Bowling Shoes

Shoe Styles

When it comes to bowling, there are different components that come together to help you have the best game. Your bowling shoes are one of them. There are a variety of ways to create your own customizable shoes. You could also choose the easy and simple route, and rent your own shoes. Though, the easy way out is not always what’s best.

The Perfect Fit

It doesn’t matter if you’re renting or buying shoes, they all come in a variety of forms. To start off your search, you’ll first need to measure your feet. The size of shoe you normally wear; may not be the same size you’ll need when it comes to finding the perfect bowling shoes. Measuring your feet is a task in itself. You’ll first need to decide which style of shoes you are wanting to purchase. If you choose the performance style, you’ll want to measure each of your feet individually.

When it comes to measure your feet, be sure to measure them at the end of the day because your feet will have swollen up some. You’ll also want to measure your feet with the types of socks you will be bowling in. You’ll need:

  • paper
  • a writing utensil
  • ruler

You’ll first want to start off measuring from the tip of your longest toe, to the back of your heel. To find the width of your feet, you’ll need to measure the distance between the widest part of your feet. You can use the chart below to help identify your size for bowling shoes. If this starts to seem like too much to take on, you may look into getting your feet professionally measured.

 Rent or Buy

If you find yourself going to the local bowling alley on special occasions, then you would benefit from renting bowling shoes. Rental shoes are best for those that are inexperienced, and free-spirited. Renting bowling shoes can anywhere from $3 to $7. So this may be the most common sense route to take if you like to go out occasionally and bowl.

Maybe you find yourself going bowling more frequent than you have in the past, or can see bowling turning into a passion. For those beginner bowlers, and those who are already in a league, then you would benefit from purchasing your own bowling shoes. There is a wide range of ways you can customize your own shoes. You’ll need to decide if you want to create performance or athletic type shoes, the types of soles would be best for you, and any other optional features they have to offer. The best thing about purchasing your own shoes is that you can create your own “perfect fit”.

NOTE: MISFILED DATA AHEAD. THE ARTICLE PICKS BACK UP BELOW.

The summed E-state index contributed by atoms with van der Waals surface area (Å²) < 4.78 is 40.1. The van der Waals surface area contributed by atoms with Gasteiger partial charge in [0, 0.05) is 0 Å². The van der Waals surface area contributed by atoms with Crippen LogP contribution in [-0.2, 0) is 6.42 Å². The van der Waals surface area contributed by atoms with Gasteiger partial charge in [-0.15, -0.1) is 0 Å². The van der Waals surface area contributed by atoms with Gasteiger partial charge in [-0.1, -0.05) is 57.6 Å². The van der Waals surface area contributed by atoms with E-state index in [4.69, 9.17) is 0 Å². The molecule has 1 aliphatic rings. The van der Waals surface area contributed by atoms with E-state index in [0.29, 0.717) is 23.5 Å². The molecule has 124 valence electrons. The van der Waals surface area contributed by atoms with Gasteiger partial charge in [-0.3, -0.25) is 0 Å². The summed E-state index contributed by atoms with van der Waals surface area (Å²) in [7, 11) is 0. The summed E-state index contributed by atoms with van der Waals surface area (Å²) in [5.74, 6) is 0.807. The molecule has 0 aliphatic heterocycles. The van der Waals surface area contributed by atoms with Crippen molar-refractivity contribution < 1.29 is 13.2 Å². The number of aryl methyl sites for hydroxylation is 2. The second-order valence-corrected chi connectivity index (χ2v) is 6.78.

Athletic or Performance

When it comes to the appearance of your shoes you choose between an athletic or performance appearance. The athletic appearance is designed to look other athletic footwear. These styles usually come with both soles that are meant to help with sliding. Most beginners can a benefit from starting off with athletic appearance shoes.

While athletic appearances are great for beginners, performance appearance styles are for those that are seeking to improve their game. These shoes are created with each sole serving its own purpose in your style of bowling. One sole is meant for sliding, while the other is meant for braking.

Soles

There are two types of soles, sliding and traction. Sliding soles help you with your slide. You can choose these soles based on how long you want to slide when you bowl, and how you usually brake for the delivery. Traction soles help you with braking in your delivery. You can choose these soles based on how you approach the lane and how much you slide during your delivery. You can use the chart below to help pick out the right soles for you.

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Slide & Heel Bowling Shoe Guide

Optional Features

When customizing your shoes, there are other features you can add to help with comfort. You can add padded linings and collars, cushioned insoles, and breathable uppers. These can not only improve the comfort of your shoes, but also allow for extra stability in your delivery. They can provide extra support and coolness during your game.

Sources

Content adapted from:  

http://shoes.about.com/od/athleticshoes/bb/bybbowling.htm

http://perfectbowling.com/owning-vs-renting-bowling-shoes

https://www.dexterbowling.com/soles-heels.aspx

http://www.bowlersparadise.com/help/sizing/shoes.shtml